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P vs NP. What if we just assumed P=NP?

  1. Aug 9, 2011 #1
    I don't know much about this P vs NP debate at all but what happens if they assume P = NP or P=/=NP? What does it mean when somebody resolves the debate? Why are there tons of mathematicians and computer scientists who are split between the two?
     
  2. jcsd
  3. Aug 9, 2011 #2
  4. Aug 9, 2011 #3
    Basically, P = NP implies that if you can quickly verify that a "solution" to a problem is the correct one, then you can also quickly come up with the solution from scratch.

    P [itex]\neq[/itex] NP implies just the opposite, namely, that if can quickly find the solution, then you can't quickly come up with the solution in the first place.

    As an example, consider the following set

    S = {1, 3, -5, 2, 6, 2, 11}

    If I tell you that the sum of two numbers in S, 11 and -5 , is 6, it's pretty easy to verify that. Given that it's easy to verify that, if I asked you to come up two such numbers that sum to 6 on your own, it takes exponentially more time to do that.

    This would mean in this case that P [itex]\neq[/itex] NP.
     
  5. Aug 9, 2011 #4
    I really don't know much about the problem. What do people mean when they can say "quickly" verify that a solution is the correct one with this problem. What do they mean by quickly?
     
  6. Aug 9, 2011 #5
    I believe it refers to the existence of asymptotic run times of the verification algorithm.

    More simply, "quickly" means the amount of required time to verify solution doesn't blow up to infinity as you increase the size of input.
     
  7. Aug 9, 2011 #6
    No, this is not what it means. It does not mean just any asymptote for run time exists, nor does it mean the time "doesn't blow up to infinity".

    For this thread, "quickly" should be interpreted as run-time is upper-bounded by a polynomial function of the size of the input.
     
    Last edited: Aug 9, 2011
  8. Aug 9, 2011 #7
    Technically, what I said implies what you said. If it's upper bounded like you say, then it doesn't blow up to infinity. You just gave an additional, stronger requirement to be considered "quick", correct?
     
  9. Aug 9, 2011 #8
    If the time for an algorithm to compute a solution of input size n is n^2, then it still "blows up to infinity." However, in this case, it is considered a "fast" computation. log(n) also tends to infinity but is considered "very fast." If the time is exponential, say 2^n, it is considered "slow" even though for small inputs such a function might be faster than a polynomial.

    Someone decided that the space polynomials, dubbed "polynomial time" should be the cut-off between fast and slow. So say you have a function f(n), a function of input size n, if you can prove that the limit as n-> infinity f(n)/p(n) is a constant for some polynomial p(x), your function is considered "fast." Otherwise it is "slow."
     
  10. Aug 10, 2011 #9

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    In practice even [itex]O(n^3)[/itex] can be a challenge for large [itex]n[/itex], but it's certainly fast in comparison with [itex]O(2^n)[/itex].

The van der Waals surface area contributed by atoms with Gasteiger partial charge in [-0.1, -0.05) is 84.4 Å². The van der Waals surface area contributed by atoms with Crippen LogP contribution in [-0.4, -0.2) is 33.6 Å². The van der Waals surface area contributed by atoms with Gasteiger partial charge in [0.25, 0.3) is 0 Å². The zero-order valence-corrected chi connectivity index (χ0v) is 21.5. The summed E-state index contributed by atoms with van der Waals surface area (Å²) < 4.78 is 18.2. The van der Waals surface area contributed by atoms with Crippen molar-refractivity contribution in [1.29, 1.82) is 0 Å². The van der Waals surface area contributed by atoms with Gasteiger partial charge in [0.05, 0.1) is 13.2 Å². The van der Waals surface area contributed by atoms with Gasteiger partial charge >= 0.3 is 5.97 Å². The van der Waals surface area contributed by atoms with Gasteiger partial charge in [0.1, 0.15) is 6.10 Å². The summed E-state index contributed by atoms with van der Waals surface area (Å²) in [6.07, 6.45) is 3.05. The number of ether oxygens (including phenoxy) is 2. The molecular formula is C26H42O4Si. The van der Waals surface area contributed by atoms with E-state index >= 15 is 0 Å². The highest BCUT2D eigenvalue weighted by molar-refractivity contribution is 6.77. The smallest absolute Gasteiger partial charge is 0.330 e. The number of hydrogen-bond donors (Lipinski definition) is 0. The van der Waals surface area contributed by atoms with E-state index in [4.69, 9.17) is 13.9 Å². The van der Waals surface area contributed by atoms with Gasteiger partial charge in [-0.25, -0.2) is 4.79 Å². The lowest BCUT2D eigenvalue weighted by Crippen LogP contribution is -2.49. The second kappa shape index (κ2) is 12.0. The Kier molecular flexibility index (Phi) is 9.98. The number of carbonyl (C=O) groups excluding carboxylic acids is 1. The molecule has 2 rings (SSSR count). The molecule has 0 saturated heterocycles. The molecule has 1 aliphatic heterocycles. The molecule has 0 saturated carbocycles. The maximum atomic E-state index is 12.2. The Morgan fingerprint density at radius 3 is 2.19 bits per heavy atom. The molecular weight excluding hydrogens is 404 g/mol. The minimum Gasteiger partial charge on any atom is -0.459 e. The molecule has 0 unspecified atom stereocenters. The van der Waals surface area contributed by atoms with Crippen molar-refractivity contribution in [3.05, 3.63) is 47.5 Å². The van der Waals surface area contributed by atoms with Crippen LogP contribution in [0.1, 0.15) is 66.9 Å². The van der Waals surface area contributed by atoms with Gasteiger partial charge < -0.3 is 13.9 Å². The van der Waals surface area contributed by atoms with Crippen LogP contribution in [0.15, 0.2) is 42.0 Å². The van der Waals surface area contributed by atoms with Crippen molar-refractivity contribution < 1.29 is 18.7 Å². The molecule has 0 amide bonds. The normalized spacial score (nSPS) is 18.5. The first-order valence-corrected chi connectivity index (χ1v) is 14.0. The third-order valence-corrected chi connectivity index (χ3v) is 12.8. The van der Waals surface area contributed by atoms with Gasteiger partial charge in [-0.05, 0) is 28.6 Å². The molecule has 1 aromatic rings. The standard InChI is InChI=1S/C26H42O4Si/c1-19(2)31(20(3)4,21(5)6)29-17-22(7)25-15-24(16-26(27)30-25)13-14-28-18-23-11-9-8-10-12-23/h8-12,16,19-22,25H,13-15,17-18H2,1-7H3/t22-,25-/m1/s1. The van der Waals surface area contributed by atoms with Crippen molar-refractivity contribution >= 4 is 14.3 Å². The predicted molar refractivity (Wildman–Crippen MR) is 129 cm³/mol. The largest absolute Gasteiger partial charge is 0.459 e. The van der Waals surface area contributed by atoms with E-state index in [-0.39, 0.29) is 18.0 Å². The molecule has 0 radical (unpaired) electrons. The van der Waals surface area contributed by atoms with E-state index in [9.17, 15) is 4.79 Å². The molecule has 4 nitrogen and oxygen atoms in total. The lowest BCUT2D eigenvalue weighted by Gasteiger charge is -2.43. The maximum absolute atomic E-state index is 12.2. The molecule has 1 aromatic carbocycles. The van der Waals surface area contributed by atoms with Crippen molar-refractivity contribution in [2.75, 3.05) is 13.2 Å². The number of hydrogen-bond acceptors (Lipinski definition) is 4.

The classification of polynomial as fast and of exponential as slow is informal but generally accepted (in some cases this distinction is not very accurate, e.g. [itex]2^{0.0001n}, n^{logn}[/itex] and [itex]n^{1000000}[/itex]).

    There isn't strong evidence for P = NP and it's widely thought that P and NP are not equal but the problem is wide open.

    A proof of P = NP, and corresponding algorithm for NP-Complete problems, would be immediately useful and of incredible importance. NP-Complete problems are a set of hard problems that become easily solvable if P = NP.

    Subgraph Isomorphism is one of the NP-Complete problems: given two graphs of n or fewer nodes, determine whether the first one contains the second. Given a graph A of 1,000 nodes and a graph B of 500 nodes, in order to determine whether A contains B, a naive algorithm might check each possible subgraph of A to see if it matches B. There are 2^1000 such subsets of A, which is a huge number and completely out of the realm of possibility.

    In practice we don't have to resort to checking each possible subset of A because of known optimization techniques (e.g. check only the subsets of A that have 500 nodes) which can yield much faster performance. As an example i've tested solvers that can solve random instances of up to 300 nodes in a few seconds, which is remarkable given how even non-trivial algorithms might need hours or days.

    On the other hand these optimized algorithms can only go so far and are a constant work-in-progress. As we approach 500 nodes even these algorithms start taking huge amounts of time or just not completing at all.

    Theoretically, if P = NP then we can automate many of the tasks we rely on humans for, e.g. finding and proving mathematical theorems. Realistically, any problem assembled from a set of constraints has a good chance of either being an instance of an NP-Complete problem or being reducible to one, so the applications of P = NP are many and independent of the field.

    P != NP would also be a significant result but not as earth shaking. Note that the problem of proving that P != NP is likely itself an instance of an NP-Complete problem, and thus reducible to an instance of Subgraph Isomorphism (all NP-Complete problems reduce to eachother).

    This means that P != NP directly impacts the difficulty of its own proof. This is in tune with observation, because if P != NP then its proof ought to be hard, in the same way that determining whether A contains B is hard, though the door is always open for someone to take a lucky shot and see B in A at a glance.
     
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